Using Connected Sheets

With Connected Sheets, you can access, analyze, visualize, and share billions of rows of BigQuery data from your Sheets spreadsheet.

You can also do the following:

  • Collaborate with partners, analysts, or other stakeholders in a familiar spreadsheet interface.

  • Ensure a single source of truth for data analysis without additional spreadsheet exports.

  • Streamline your reporting and dashboard workflows.

Connected Sheets runs BigQuery queries on your behalf either upon your request or on a defined schedule. Results of those queries are saved in your spreadsheet for analysis and sharing.

Example use cases

The following are just a few use cases that show how Connected Sheets lets you analyze large amounts of data within a sheet, without needing to know SQL.

  • Business planning: Build and prepare datasets, then allow others to find insights from the data. For example, analyze sales data to determine which products sell better in different locations.

  • Customer service: Find out which stores have the most complaints per 10,000 customers.

  • Sales: Create internal finance and sales reports, and share revenue reports with sales reps.

Access control

Direct access to BigQuery datasets and tables is still controlled within BigQuery. If you want to give a user Sheets access only, share a spreadsheet and do not grant BigQuery access.

A user with Sheets-only access can perform analysis in the sheet and use other Sheets features, but the user will not be able to perform the following actions:

  • Manually refresh the BigQuery data in the sheet.
  • Schedule a refresh of the data in the sheet.

Before you begin

First, make sure that you meet the requirements for accessing BigQuery data in Sheets, as described in the "What you need" section of the Google Workspace topic Get started with BigQuery data in Google Sheets.

If you do not yet have a Google Cloud project that is set up for billing, follow these steps:

  1. Sign in to your Google Cloud account. If you're new to Google Cloud, create an account to evaluate how our products perform in real-world scenarios. New customers also get $300 in free credits to run, test, and deploy workloads.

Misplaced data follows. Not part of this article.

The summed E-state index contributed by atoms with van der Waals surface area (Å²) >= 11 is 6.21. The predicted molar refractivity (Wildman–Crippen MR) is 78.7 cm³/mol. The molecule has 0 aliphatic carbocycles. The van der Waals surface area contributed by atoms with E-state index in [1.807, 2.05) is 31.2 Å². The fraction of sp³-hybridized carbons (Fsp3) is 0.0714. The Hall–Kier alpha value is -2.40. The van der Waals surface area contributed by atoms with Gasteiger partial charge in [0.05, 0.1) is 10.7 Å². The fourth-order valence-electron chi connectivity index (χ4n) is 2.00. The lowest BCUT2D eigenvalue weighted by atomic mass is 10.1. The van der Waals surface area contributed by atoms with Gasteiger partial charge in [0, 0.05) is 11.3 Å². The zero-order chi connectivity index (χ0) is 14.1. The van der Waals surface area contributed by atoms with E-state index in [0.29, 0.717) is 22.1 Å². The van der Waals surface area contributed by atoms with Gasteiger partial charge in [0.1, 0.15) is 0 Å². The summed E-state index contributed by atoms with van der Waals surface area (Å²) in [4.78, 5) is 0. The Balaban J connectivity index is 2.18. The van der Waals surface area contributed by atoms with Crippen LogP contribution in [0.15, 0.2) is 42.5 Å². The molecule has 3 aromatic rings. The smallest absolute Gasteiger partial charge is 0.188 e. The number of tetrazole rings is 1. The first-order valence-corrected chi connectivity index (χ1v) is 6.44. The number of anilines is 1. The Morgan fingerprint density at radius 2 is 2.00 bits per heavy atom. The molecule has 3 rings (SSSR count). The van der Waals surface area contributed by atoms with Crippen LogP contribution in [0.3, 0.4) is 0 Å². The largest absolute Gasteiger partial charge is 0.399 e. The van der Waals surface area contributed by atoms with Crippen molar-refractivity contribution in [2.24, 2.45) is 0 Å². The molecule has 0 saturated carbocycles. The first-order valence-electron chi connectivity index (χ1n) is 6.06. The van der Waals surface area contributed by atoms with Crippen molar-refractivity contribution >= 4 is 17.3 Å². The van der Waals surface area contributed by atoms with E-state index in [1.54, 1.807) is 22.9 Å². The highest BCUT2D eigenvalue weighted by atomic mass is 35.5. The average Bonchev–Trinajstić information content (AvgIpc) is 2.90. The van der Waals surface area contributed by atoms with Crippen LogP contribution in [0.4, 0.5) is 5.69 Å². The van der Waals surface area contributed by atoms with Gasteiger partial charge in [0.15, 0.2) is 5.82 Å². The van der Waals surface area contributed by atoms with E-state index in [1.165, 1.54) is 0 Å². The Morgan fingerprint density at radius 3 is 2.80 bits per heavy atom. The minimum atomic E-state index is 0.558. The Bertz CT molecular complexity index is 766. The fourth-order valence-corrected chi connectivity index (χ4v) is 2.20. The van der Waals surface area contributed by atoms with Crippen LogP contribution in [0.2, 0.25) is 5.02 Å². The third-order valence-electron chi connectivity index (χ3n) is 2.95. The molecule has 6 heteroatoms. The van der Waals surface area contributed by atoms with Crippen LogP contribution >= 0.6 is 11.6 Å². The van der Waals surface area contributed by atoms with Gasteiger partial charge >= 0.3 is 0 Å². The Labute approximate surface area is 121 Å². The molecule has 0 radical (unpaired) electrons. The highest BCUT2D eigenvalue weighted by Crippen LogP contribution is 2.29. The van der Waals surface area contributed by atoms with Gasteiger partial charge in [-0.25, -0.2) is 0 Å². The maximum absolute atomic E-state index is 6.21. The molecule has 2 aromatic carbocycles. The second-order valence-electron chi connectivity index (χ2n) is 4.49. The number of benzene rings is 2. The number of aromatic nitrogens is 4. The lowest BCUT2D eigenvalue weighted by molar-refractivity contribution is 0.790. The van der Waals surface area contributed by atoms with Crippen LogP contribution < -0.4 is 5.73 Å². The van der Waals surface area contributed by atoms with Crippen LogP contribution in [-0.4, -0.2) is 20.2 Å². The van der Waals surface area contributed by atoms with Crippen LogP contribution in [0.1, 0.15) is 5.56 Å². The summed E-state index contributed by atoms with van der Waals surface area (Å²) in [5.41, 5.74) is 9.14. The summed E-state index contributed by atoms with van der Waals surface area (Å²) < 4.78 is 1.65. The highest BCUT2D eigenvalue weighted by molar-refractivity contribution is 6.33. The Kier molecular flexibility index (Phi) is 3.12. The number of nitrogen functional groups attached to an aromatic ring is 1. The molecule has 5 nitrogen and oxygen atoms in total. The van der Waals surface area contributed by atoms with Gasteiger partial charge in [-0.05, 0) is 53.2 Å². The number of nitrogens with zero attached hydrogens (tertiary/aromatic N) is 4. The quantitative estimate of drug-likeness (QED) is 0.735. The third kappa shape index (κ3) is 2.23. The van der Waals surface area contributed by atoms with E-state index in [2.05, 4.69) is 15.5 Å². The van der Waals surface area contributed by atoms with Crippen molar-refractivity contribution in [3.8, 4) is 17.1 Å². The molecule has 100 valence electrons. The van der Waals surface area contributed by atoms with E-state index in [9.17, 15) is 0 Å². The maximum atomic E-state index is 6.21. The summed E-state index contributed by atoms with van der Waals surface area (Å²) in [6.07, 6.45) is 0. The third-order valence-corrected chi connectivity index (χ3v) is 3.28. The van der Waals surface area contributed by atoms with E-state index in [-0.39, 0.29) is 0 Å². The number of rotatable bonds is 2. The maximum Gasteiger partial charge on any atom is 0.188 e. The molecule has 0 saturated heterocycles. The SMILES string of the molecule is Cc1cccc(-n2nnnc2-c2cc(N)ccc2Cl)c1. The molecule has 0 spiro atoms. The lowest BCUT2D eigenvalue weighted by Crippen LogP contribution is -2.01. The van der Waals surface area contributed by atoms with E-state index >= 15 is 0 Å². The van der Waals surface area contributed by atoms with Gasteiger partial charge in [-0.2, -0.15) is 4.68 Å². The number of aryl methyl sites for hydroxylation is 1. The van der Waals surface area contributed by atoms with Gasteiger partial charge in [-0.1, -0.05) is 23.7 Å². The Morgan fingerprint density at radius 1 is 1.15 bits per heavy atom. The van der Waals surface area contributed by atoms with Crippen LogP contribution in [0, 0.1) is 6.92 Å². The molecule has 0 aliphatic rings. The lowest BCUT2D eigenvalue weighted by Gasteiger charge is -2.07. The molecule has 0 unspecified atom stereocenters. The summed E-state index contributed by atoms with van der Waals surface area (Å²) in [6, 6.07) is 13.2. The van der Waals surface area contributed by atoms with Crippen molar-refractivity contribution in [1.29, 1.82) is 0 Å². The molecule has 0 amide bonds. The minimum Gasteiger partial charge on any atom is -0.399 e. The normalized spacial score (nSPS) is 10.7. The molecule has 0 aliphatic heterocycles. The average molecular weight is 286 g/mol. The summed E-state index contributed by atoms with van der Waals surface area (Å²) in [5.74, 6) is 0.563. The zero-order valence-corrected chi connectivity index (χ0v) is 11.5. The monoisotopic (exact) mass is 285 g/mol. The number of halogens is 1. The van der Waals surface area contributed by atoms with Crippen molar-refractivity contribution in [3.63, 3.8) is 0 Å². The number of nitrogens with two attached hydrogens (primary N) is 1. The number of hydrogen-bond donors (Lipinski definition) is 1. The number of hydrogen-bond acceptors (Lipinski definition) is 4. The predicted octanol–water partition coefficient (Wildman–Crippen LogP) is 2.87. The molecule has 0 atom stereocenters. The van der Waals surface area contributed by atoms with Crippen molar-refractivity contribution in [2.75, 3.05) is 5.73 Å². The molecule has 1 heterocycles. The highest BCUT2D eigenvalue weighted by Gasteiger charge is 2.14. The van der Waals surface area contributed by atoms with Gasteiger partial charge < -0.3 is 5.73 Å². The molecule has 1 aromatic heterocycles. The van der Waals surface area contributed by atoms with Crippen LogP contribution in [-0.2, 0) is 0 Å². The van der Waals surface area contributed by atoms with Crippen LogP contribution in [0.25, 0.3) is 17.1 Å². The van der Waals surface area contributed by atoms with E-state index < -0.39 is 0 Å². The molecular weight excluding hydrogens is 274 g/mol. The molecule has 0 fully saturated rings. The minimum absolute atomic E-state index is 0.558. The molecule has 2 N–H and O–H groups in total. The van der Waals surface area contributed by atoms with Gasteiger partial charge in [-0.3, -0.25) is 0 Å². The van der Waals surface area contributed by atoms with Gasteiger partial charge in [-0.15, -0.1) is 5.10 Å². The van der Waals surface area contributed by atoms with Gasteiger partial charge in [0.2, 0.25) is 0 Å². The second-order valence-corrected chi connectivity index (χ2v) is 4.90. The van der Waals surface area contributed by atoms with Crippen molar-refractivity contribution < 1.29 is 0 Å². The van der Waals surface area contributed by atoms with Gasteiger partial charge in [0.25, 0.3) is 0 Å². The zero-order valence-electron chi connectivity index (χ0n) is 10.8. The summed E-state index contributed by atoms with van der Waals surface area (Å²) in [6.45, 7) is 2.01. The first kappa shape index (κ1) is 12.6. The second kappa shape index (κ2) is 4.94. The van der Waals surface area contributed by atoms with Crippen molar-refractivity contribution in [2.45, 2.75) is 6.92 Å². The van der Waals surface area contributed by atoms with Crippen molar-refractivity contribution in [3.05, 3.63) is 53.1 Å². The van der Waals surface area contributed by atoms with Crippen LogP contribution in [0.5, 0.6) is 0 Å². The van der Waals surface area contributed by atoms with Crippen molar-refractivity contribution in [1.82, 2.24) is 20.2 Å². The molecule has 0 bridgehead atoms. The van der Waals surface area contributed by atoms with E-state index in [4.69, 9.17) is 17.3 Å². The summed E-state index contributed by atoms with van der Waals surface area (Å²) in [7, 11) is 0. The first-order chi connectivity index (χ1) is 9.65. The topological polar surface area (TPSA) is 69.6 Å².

2. In the Google Cloud Console, on the project selector page, select or create a Google Cloud project.

    Go to project selector

  3. Make sure that billing is enabled for your Cloud project. Learn how to confirm that billing is enabled for your project.

  4. BigQuery is automatically enabled in new projects. To activate BigQuery in a preexisting project, go to Enable the BigQuery API.

    Enable the API

When you finish this topic, you can avoid continued billing by deleting the resources you created. See Cleaning up for more detail.

Use Connected Sheets with BigQuery

The following example uses a public dataset to show you how to connect to BigQuery from Sheets.

  1. Create or open a Sheets spreadsheet.

  2. Click Data, click Data connectors, and then click Connect to BigQuery.

  3. Click Get connected.

  4. Select a Google Cloud project that has billing enabled.

  5. Click Public datasets.

  6. In the search box, type chicago and then select the chicago_taxi_trips dataset.

  7. Select the taxi_trips table and then click Connect.

    Connect to a table

    Your spreadsheet should look similar to the following:

    Taxi trips data

Start using the spreadsheet. You can create pivot tables, formulas, and charts using familiar Sheets techniques.

Although the spreadsheet shows a preview of only 500 rows, any pivot tables, formulas, and charts use the entire set of data. You can also extract the data to a sheet. For more information, see the Connected Sheets tutorial.

Cleaning up

To avoid incurring charges to your Google Cloud account for the resources used in this tutorial:

  1. In the Cloud Console, go to the Manage resources page.

    Go to Manage resources

  2. In the project list, select the project that you want to delete, and then click Delete.
  3. In the dialog, type the project ID, and then click Shut down to delete the project.

What's next